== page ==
Not ingesting new information is how you have ideas.

By constantly checking the phone (or whatever internet device), you rob your brain of creative energy. Why bother coming up with ideas when reddit can provide a thousand ‘new’ things every minute?

If you don’t stop and think, you’ll never produce.

If you’re not making anything you’re just consuming what others have made.

The Best “Thing” You Probably Already Have

There’s an old Depression-era saying, “Use it up, make it do, or do without”.

Americans aren’t used to that any more. There’s always something slightly more advanced, something better than what you already have. The siren song of new ‘n shiny is hard to resist. Distilling the problem to it’s essence will allow you to find out if you really need something else to upgrade.

Personal example: I’ve been looking for lawn mower baggers, or lawn sweepers, as my current mower is a mulch-only. However, in the barn, I have a broken  bagging lawn mower. If I take the time to fix the old one, there’s no need to upgrade. But first I have to fix it.

What am I trying to solve? I’d like to clear grass clippings off my yard, as well as have easy access to mulch or scratch for my chickens. I can solve this problem with a rake and some time, but that’s not nearly as fun as shopping.

Now, my own grandfather would say “The right tool for the right job,” and that is a maxim that is also true. There are absolutely repair projects that are nearly impossible without purchasing or getting ahold of the tool that you need.

When shopping for big(ger)-ticket items, ask 2 questions:

What problem am I really trying to solve?


Can I solve this problem with something I already have?

Owning more things comes with a cost, from maintenance and storage and consumables, or simply the mental overhead. Our brains are finite, and there is a capacity issue with having more Stuff. Shopping, comparing and searching for deals are additional costs on our attention.

LED Bulbs and hot rooms

I don’t have any data beyond my own entryway, and I can’t find much information out there. I have had several PAR20 LED bulbs go bad well before the promised years of life.

My woodburning stove is in this room, and the room can get pretty warm. There is a thermometer in the room, so I know at times it gets up to maybe 80 degrees Farenheit. Probably warmer in the ceiling and enclosed bulb spaces. However, it doesn’t seem to be the bulbs closest to the stove that go bad more often.

My theory is that the LED bulbs don’t take the extra heat well. The halogens I used to use lasted just as long as these LEDs have, if not longer. I’ve started writing the install date in sharpie on each bulb as I put it in.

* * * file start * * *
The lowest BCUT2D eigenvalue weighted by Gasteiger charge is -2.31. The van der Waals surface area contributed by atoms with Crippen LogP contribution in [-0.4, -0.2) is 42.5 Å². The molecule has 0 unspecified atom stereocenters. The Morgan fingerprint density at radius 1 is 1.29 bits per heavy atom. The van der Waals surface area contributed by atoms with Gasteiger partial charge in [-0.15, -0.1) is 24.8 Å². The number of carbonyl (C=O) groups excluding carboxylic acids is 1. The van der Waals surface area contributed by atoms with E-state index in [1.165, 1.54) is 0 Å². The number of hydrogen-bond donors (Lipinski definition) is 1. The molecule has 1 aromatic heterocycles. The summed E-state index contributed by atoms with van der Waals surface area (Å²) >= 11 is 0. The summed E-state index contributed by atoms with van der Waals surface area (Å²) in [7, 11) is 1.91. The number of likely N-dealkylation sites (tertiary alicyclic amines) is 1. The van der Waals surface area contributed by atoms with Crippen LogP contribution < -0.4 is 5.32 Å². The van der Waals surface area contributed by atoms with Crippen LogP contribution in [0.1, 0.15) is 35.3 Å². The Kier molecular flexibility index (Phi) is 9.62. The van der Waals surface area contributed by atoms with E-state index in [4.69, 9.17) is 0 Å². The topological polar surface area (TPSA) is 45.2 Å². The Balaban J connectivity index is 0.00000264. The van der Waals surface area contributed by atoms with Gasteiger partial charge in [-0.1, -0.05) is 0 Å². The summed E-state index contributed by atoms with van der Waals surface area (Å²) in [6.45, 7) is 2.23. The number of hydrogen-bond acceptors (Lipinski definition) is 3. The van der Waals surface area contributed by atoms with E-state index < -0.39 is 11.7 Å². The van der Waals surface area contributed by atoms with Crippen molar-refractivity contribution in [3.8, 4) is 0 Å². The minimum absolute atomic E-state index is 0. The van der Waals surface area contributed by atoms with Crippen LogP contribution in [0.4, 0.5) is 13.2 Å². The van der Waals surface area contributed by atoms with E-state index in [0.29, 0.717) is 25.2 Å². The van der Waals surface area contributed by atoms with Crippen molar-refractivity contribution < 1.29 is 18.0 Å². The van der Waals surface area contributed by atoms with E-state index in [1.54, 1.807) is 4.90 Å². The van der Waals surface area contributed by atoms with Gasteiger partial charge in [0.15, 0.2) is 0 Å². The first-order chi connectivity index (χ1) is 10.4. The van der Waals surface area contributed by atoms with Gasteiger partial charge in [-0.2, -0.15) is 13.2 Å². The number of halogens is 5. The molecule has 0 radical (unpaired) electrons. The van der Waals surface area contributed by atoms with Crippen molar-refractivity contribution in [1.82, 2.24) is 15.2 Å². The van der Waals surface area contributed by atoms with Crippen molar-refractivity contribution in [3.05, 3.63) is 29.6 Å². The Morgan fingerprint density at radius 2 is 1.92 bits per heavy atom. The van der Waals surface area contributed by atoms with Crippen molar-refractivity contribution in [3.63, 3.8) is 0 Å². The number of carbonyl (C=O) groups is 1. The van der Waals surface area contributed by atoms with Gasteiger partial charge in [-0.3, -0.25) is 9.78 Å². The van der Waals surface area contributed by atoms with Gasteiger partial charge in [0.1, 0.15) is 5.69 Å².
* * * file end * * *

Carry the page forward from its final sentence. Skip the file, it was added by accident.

If You Stop Looking…

If you stop looking, you won’t find it.

It’s so painfully obvious but I just can’t seem to learn this lesson. I have a hard time staying satisfied with what I have.

Really, I want for nothing; my ancestors would be ashamed. I live in the West; any food or entertainment need I have can be quickly satisfied. But I shop. I get fixed on something and just keep shopping.

I owned a giant luxury car for a time, and I miss it. The power, the comfort, the ‘solid’ feel of driving. The little inflated sense of pride that comes when unlocking the door or when passing someone with power to spare. (You’ll note I have a harder time recalling the 18 mpg, or the repair costs)

I want another one. I don’t need one. No one really needs such a thing. But I want it.

And I feed my own problem. Not just feed; the entire issues is completely self-created. You won’t find great deals if you’re not looking. Craigslist doesn’t come to me, I go to Craigslist. If I don’t seek it out, I remove any and all turmoil. There’s no panic of  ‘There it is! How can I make this work?!’

Yet the most obvious lessons that don’t seem to stick.

Found myself a luxobarge, not far away, with the interior color I dream of. To what end?

Life must be lived intentionally, with focus. “Does this purchase get me closer to my goals?”

How much is Enough?

Tomorrow I’ll Be Better

Procrastination is an eternal struggle. I hate to even admit it here, but everyone knows it. Being self-employed doesn’t really help. There’s always something more interesting than work just waiting out there to be looked at, something that I need to know how to fix.

I realize I need time away from a screen, to actually have time to think. I know this, but I rarely do it. Reflection is so important to get things processed.